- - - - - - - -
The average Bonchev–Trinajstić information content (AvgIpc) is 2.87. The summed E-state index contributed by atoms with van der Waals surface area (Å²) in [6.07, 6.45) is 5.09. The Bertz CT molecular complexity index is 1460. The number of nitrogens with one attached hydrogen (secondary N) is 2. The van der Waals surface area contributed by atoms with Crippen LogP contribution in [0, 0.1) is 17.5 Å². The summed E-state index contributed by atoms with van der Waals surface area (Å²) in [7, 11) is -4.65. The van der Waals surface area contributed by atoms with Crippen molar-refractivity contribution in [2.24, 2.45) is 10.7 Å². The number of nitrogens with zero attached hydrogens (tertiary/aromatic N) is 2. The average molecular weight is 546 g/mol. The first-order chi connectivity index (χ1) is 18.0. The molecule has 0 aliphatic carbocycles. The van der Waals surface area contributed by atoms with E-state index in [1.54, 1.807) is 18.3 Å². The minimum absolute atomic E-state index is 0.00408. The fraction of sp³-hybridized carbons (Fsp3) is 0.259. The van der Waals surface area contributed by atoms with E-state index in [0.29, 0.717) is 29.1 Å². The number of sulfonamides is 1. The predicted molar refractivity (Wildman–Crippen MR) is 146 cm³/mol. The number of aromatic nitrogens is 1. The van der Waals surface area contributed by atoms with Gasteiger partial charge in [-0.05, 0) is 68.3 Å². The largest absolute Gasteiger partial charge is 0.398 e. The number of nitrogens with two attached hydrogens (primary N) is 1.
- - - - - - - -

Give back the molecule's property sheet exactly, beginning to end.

The average Bonchev–Trinajstić information content (AvgIpc) is 2.87. The summed E-state index contributed by atoms with van der Waals surface area (Å²) in [6.07, 6.45) is 5.09. The Bertz CT molecular complexity index is 1460. The number of nitrogens with one attached hydrogen (secondary N) is 2. The van der Waals surface area contributed by atoms with Crippen LogP contribution in [0, 0.1) is 17.5 Å². The summed E-state index contributed by atoms with van der Waals surface area (Å²) in [7, 11) is -4.65. The van der Waals surface area contributed by atoms with Crippen molar-refractivity contribution in [2.24, 2.45) is 10.7 Å². The number of nitrogens with zero attached hydrogens (tertiary/aromatic N) is 2. The average molecular weight is 546 g/mol. The first-order chi connectivity index (χ1) is 18.0. The molecule has 0 aliphatic carbocycles. The van der Waals surface area contributed by atoms with E-state index in [1.54, 1.807) is 18.3 Å². The minimum absolute atomic E-state index is 0.00408. The fraction of sp³-hybridized carbons (Fsp3) is 0.259. The van der Waals surface area contributed by atoms with E-state index in [0.29, 0.717) is 29.1 Å². The number of sulfonamides is 1. The predicted molar refractivity (Wildman–Crippen MR) is 146 cm³/mol. The number of aromatic nitrogens is 1. The van der Waals surface area contributed by atoms with Gasteiger partial charge in [-0.05, 0) is 68.3 Å². The largest absolute Gasteiger partial charge is 0.398 e. The number of nitrogens with two attached hydrogens (primary N) is 1.